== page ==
- Information is available and usable when required, and the systems that provide it can appropriately resist attacks and recover from failures (availability)
- Information is observed by or disclosed to only those who have a right to know (confidentiality)
- Information is protected against unauthorised modification (integrity)
- Business transactions as well as information exchanges among enterprise locations or with partners can be trusted (authenticity and nonrepudiation)
The relative priority and significance of availability, confidentiality, integrity, authenticity and nonrepudiation vary according to the data within the information system and the business context in which they are used. For example, integrity is especially important relative to management information due to the impact that information has on critical strategy-related decisions.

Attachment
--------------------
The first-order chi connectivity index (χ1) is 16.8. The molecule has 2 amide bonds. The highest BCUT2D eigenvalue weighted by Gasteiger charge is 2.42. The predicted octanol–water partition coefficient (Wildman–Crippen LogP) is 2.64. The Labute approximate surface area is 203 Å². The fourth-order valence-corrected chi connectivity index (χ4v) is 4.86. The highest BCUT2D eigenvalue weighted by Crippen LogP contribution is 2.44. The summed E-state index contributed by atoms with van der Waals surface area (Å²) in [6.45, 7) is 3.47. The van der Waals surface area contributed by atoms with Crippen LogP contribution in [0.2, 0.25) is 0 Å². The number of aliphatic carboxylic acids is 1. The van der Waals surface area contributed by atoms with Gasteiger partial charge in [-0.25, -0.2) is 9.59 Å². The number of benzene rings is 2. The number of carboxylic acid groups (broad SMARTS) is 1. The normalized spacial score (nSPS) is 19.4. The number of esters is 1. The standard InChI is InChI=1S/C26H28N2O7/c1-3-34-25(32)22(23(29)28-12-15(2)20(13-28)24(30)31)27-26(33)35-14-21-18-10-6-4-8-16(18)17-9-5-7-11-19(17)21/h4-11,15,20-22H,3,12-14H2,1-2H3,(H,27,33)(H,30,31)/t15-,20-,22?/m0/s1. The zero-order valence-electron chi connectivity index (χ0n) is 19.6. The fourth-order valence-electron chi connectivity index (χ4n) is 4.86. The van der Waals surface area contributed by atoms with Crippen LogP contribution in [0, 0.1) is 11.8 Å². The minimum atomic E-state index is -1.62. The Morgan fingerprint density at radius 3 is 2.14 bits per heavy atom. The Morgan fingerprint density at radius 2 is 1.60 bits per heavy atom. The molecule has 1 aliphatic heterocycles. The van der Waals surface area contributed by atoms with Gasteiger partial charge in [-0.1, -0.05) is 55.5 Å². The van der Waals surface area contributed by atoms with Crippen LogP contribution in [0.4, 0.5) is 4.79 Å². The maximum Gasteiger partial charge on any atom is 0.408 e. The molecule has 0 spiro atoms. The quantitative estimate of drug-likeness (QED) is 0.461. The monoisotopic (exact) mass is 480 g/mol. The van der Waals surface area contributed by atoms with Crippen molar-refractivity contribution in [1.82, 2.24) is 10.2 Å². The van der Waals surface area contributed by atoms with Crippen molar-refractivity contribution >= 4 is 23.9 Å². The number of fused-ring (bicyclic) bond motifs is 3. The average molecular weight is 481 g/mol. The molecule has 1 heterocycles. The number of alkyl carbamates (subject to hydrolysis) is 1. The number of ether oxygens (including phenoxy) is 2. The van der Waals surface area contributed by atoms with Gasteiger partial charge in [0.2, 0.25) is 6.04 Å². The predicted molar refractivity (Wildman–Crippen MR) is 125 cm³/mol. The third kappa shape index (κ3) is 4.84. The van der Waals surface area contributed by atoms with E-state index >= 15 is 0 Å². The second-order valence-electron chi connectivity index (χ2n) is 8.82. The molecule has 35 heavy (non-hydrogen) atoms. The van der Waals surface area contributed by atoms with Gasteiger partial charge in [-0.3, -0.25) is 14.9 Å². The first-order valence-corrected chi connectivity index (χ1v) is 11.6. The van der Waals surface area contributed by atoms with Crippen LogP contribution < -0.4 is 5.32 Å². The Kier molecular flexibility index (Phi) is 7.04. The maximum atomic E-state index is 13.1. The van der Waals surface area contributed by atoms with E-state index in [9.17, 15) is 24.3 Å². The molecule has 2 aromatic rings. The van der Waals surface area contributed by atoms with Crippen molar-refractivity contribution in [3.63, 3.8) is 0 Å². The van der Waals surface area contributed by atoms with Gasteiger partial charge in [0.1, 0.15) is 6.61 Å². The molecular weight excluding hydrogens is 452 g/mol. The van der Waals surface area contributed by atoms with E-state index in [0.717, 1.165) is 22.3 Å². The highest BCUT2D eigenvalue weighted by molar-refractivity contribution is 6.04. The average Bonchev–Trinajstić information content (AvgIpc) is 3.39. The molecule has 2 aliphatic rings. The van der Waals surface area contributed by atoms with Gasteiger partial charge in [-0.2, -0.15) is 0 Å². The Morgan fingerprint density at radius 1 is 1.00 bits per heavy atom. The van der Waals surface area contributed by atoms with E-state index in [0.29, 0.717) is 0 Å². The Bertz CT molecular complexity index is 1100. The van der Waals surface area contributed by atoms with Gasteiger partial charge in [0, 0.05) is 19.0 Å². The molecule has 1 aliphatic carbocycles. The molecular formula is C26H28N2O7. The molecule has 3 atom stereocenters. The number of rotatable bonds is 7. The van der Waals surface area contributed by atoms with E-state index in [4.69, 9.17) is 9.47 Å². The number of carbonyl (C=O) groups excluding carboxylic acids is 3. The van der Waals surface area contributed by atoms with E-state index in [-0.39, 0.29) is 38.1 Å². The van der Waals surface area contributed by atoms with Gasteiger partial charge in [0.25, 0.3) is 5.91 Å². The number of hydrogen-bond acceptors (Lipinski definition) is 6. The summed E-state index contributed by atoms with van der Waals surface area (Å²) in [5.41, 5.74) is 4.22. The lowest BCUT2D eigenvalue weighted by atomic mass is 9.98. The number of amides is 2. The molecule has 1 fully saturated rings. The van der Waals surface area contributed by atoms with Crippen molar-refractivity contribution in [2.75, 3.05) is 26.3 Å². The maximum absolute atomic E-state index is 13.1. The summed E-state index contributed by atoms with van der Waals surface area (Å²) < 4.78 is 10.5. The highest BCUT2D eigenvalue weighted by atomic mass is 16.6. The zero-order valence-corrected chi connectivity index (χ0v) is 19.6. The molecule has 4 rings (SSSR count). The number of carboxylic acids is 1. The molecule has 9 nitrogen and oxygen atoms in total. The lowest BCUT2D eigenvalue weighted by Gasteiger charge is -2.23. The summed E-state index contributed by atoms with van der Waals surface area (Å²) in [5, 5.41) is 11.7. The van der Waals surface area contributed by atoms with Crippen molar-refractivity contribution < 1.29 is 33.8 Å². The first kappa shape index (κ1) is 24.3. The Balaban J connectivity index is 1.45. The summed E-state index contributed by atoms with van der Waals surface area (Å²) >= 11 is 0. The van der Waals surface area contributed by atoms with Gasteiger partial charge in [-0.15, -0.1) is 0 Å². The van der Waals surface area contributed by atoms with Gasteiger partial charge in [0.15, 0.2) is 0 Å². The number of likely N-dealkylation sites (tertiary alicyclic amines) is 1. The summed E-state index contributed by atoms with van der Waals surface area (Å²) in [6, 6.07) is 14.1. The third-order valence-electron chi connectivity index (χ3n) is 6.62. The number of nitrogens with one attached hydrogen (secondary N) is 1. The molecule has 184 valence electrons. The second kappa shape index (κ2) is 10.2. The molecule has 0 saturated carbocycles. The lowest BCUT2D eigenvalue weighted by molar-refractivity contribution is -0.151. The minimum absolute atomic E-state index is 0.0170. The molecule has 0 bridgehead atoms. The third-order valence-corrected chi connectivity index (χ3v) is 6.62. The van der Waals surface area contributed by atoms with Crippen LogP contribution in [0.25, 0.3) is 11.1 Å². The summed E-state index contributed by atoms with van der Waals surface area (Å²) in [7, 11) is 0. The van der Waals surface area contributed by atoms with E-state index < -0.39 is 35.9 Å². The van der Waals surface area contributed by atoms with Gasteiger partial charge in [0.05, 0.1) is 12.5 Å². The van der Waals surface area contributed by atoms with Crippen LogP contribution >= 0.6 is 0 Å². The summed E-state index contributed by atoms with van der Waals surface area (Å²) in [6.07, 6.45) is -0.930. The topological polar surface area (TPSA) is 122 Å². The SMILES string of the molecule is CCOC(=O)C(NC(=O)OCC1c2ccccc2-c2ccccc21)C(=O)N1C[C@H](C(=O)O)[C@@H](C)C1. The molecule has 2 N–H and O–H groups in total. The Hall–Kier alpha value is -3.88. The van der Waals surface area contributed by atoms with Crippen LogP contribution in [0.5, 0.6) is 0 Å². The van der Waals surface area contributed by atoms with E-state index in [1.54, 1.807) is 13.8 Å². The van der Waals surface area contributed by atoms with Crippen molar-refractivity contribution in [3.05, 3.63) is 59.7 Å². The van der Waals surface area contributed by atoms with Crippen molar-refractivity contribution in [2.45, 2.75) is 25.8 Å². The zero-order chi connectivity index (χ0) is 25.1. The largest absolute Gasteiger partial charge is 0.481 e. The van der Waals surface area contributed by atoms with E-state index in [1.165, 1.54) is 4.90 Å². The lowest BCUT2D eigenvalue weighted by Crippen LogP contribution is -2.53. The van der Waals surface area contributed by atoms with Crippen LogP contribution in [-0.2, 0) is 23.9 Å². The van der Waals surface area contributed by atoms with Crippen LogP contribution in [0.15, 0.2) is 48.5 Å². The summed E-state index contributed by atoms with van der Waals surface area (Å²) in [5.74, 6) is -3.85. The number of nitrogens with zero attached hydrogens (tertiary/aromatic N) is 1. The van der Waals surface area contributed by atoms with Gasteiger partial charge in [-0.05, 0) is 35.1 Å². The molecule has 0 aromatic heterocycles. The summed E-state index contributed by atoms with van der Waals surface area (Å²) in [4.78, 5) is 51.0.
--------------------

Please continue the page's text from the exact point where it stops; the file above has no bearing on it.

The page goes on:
Simply speaking, when properly implemented, information security governance should provide four basic outcomes:
1) Strategic alignment
- Security requirements driven by enterprise requirements
- Security solutions fit for enterprise processes
- Investment in information security aligned with the enterprise strategy and agreed-upon risk profile
2) Value delivery
- A standard set of security practices, e.g., baseline security following best practices
- Properly prioritised and distributed effort to areas with greatest impact and business benefit
- Institutionalised and commoditised solutions
- Complete solutions, covering organisation and process as well as technology
- A continuous improvement culture
3) Risk management
- Agreed-upon risk profile
- Understanding of risk exposure
- Awareness of risk management priorities
4) Performance measurement
- Defined set of metrics
- Measurement process with feedback on progress made
- Independent assurance